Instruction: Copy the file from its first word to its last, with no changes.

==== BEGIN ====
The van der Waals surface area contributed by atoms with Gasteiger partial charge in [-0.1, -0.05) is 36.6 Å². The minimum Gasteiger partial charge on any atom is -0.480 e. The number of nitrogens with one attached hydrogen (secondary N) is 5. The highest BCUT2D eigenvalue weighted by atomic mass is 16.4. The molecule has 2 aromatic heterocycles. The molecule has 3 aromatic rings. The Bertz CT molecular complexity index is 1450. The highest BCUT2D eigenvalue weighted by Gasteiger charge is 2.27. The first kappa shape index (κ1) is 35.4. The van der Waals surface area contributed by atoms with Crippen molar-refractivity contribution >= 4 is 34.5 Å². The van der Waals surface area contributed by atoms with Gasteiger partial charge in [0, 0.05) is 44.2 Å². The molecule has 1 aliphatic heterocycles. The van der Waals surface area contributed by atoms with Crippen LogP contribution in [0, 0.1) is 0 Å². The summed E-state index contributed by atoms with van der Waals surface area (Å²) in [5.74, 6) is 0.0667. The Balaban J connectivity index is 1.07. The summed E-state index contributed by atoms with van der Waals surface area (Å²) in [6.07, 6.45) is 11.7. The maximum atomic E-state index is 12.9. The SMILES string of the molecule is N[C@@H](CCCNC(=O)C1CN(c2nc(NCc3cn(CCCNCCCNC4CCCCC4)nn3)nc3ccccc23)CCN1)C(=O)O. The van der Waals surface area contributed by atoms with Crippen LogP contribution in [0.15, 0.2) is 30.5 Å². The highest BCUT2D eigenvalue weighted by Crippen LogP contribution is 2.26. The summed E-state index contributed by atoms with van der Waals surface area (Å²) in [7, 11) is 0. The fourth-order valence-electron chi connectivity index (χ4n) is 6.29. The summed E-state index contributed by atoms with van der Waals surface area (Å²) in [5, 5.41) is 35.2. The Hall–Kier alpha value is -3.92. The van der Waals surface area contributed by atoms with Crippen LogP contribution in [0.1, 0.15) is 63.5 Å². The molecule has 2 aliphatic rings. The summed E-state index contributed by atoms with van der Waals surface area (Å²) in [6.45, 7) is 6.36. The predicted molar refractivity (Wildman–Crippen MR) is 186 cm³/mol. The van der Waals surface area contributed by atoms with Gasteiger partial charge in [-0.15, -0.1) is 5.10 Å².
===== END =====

The van der Waals surface area contributed by atoms with Gasteiger partial charge in [-0.1, -0.05) is 36.6 Å². The minimum Gasteiger partial charge on any atom is -0.480 e. The number of nitrogens with one attached hydrogen (secondary N) is 5. The highest BCUT2D eigenvalue weighted by atomic mass is 16.4. The molecule has 2 aromatic heterocycles. The molecule has 3 aromatic rings. The Bertz CT molecular complexity index is 1450. The highest BCUT2D eigenvalue weighted by Gasteiger charge is 2.27. The first kappa shape index (κ1) is 35.4. The van der Waals surface area contributed by atoms with Crippen molar-refractivity contribution >= 4 is 34.5 Å². The van der Waals surface area contributed by atoms with Gasteiger partial charge in [0, 0.05) is 44.2 Å². The molecule has 1 aliphatic heterocycles. The van der Waals surface area contributed by atoms with Crippen LogP contribution in [0, 0.1) is 0 Å². The summed E-state index contributed by atoms with van der Waals surface area (Å²) in [5.74, 6) is 0.0667. The Balaban J connectivity index is 1.07. The summed E-state index contributed by atoms with van der Waals surface area (Å²) in [6.07, 6.45) is 11.7. The maximum atomic E-state index is 12.9. The SMILES string of the molecule is N[C@@H](CCCNC(=O)C1CN(c2nc(NCc3cn(CCCNCCCNC4CCCCC4)nn3)nc3ccccc23)CCN1)C(=O)O. The van der Waals surface area contributed by atoms with Crippen LogP contribution in [0.15, 0.2) is 30.5 Å². The highest BCUT2D eigenvalue weighted by Crippen LogP contribution is 2.26. The summed E-state index contributed by atoms with van der Waals surface area (Å²) in [7, 11) is 0. The fourth-order valence-electron chi connectivity index (χ4n) is 6.29. The summed E-state index contributed by atoms with van der Waals surface area (Å²) in [5, 5.41) is 35.2. The Hall–Kier alpha value is -3.92. The van der Waals surface area contributed by atoms with Crippen LogP contribution in [0.1, 0.15) is 63.5 Å². The molecule has 2 aliphatic rings. The summed E-state index contributed by atoms with van der Waals surface area (Å²) in [6.45, 7) is 6.36. The predicted molar refractivity (Wildman–Crippen MR) is 186 cm³/mol. The van der Waals surface area contributed by atoms with Gasteiger partial charge in [-0.15, -0.1) is 5.10 Å².